In the end, the PS’ strong campaign was not enough to turn the tide against the incumbents in the midst of a recession. The PS was unambiguously swept out of office, taking its worst result since 1987 while the PSD and the CDS-PP will have enough seats to form a right-wing coalition. The Socialists have suffered from the effects of the crisis, and while voters probably fully realize that a PSD government will have similar policies, it went with the opposition if only because they’re not the government. On the far-left, the BE drops back from an artificially high result in 2009 back down to its 2005 level. The CDU largely failed to benefit from the unpopularity of the government, and actually lost ground in its Alentejo strongholds but did gain a seat in Faro for the first time since the 1980s. The CDS-PP won its strongest showing since 1983, benefiting from a strong campaign.

The consensus seems to be for a PSD/CDS-PP coalition, similar to the one which governed in Portugal between 2002 and 2005. But that coalition saw much dissonance between the two partners, and with Paulo Portas (the main cause of dissonance back then) still in the decor, it is likely that a new coalition between the two allies will see more infighting. A PSD minority supported by the CDS-PP might in fact see much less arm twisting and infighting.

The map might not be beautiful for left-wingers, but it shows beautifully the north-south division inherent in Portuguese politics. Northern Portugal is the conservative heart of the country, with high levels of church attendance and geography marked by small property, individual property and large families as the basic social unit. This is traditionally the core of the PSD’s support, but the PS is traditionally powerful in Porto, an old industrial town and a republican stronghold in the past. Moving south, the church’s influence is weaker and geography is marked by larger and larger properties before finally reaching the latifundios of the sparse arid lands of the Alentejo (a region similar to Andalusia). Most land in the Alentejo remains in the hands of single families, following the failure of the PCP-driven agrarian reform in the 1970s. The Alentejo, which is also very poor, is the most left-wing region in Portugal and, traditionally, the stronghold of the PCP. The PCP, in better years, won and can still win the districts of Évora, Beja and Setúbal. Though traditionally included in the Alentejo, Setúbal is largely driven by the industrial harbour city of Setúbal and Lisbon’s working-class suburbs situated across the river from the capital, which is traditionally a PS stronghold. The Algarve, separated by mountains from the Alentejo, is politically and socially distinct from the rest of southern Portugal. El Publico gives you more results by municipality while the official website is also fantastic.

The PS took a thumping in the Azores, where it currently holds the autonomous government. The PSD won 47.36% to the PS’ 25.67% (in 2009, the PS took 39.7% to the PSD’s 35.7%). In conservative Madeira, ruled as a single-party state by the PSD boss Alberto João Jardim since 1978, the PSD won 49.39% against 14.68% for the PS. Notably, José Manuel Coelho, Madeira’s second most influential and equally controversial politician, who won 39% in Madeira in the presidential election earlier this year, took only 2.13% for his new party, the PTP. On an additional note, another 2011 presidential candidate, Fernando Nobre, a maverick NGO worker and doctor (and independent candidate) was elected to Parliament as the PSD’s top candidate in Lisbon. Nobre’s choice was controversial, and will continue to create controversy given that the office of president of the Assembly has been promised to him and he has indicated that he would resign if not elected to that office.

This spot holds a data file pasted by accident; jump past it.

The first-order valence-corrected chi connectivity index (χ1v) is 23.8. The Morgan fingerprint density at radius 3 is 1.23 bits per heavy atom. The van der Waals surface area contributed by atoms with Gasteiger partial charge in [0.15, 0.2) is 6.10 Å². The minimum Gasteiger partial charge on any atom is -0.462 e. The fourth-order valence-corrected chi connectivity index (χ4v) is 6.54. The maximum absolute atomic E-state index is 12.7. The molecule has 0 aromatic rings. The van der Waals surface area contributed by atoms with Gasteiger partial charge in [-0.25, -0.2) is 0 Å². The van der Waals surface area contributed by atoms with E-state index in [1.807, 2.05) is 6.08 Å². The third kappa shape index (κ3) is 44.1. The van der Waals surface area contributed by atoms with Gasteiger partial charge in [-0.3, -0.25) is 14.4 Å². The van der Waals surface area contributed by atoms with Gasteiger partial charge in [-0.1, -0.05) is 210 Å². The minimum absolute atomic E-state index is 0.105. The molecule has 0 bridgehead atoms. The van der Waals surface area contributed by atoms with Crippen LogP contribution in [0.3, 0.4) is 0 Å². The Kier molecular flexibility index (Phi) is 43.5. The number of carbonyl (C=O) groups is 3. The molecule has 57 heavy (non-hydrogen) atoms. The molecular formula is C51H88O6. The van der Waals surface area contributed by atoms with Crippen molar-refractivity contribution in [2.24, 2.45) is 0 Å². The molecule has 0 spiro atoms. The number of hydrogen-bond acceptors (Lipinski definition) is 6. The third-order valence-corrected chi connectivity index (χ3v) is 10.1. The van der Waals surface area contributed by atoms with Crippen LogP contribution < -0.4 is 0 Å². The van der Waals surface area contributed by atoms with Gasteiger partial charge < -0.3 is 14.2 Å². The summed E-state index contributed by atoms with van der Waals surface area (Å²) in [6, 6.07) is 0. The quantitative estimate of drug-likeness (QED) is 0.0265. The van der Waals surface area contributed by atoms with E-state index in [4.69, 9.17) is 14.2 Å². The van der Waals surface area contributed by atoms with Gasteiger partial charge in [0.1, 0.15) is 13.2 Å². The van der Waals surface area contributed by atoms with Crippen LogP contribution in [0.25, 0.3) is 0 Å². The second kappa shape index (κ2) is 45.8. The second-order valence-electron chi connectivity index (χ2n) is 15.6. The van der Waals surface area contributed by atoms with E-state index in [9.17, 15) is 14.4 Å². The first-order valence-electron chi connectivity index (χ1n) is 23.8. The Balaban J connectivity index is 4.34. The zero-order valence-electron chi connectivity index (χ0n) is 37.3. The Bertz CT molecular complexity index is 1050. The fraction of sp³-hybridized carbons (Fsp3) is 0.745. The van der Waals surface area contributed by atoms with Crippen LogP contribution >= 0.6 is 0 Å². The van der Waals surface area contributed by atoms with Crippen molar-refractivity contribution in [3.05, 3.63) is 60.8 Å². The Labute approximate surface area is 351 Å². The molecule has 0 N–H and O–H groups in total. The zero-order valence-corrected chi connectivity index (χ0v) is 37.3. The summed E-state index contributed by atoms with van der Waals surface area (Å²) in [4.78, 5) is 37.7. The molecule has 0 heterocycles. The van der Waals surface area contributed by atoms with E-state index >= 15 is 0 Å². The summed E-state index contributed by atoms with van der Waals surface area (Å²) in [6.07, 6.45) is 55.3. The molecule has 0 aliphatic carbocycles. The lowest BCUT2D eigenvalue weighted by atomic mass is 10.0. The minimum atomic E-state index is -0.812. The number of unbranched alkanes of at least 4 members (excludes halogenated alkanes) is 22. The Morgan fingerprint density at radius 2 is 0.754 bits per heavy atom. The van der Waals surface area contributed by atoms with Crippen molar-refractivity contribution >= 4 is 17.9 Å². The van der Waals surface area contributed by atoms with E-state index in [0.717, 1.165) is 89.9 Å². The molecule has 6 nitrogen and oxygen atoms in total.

Overseas mandates will be counted on June 15. Two seats come from Europe, two from outside Europe. In 2009, they split 3-1 in the PSD’s favor. Turnout is ridiculously low (23% in Europe, 9% outside Europe), but Portuguese citizens living in Europe are more favourable to the PS while the few Portuguese living outside Europe who bother to vote (largely in Brazil, the US and Canada) are strongly PSD which won 54.5% in that constituency last time around. The seats will very likely split 3-1 in the PSD’s favour again, bringing them up to 108 and the PS up to 74.

The loss of Lisbon, Porto but also of Portalegre and Castelo Branco (Sócrates’ home turf) make this election a very bad one for the PS. It is similar to the 2005 election, albeit with the PS as the governing party taking the thumping. But the PSD alone did not win an absolute majority. The PS itself, even though badly beaten, has not been dealt a mortal blow and will very probably roar back as the new governments gets the have the fun task of dealing with a recession. This election is neither a realignment or deviating election, it is merely example #8956 of “government losing reelection [during an economic crisis]”. Pedro Passos Coelho’s government will be comepelled by outside forces (the so-called ‘troika’ of the IMF, EU and ECB) to apply stringent spending cuts to receive the IMF-EU bailout. The PSD’s program, to give an idea of what this means in details, spells out the party’s plan: decentralization for health and education (probably a keyword for exploring privatization of social security and down-shifting costs to equally bankrupt local governments), corporate tax cuts, privatizations in telecommunications, reducing the legislature to 181 members, 15% spending cuts in each ministry, and not replacing four out of five retiring public servants. Tough medicine, and usually the type of government agenda which doesn’t make the head of government win popularity contests.

On a irrelevant note, this election ends six years of socialist rule over both countries on the Iberian peninsula.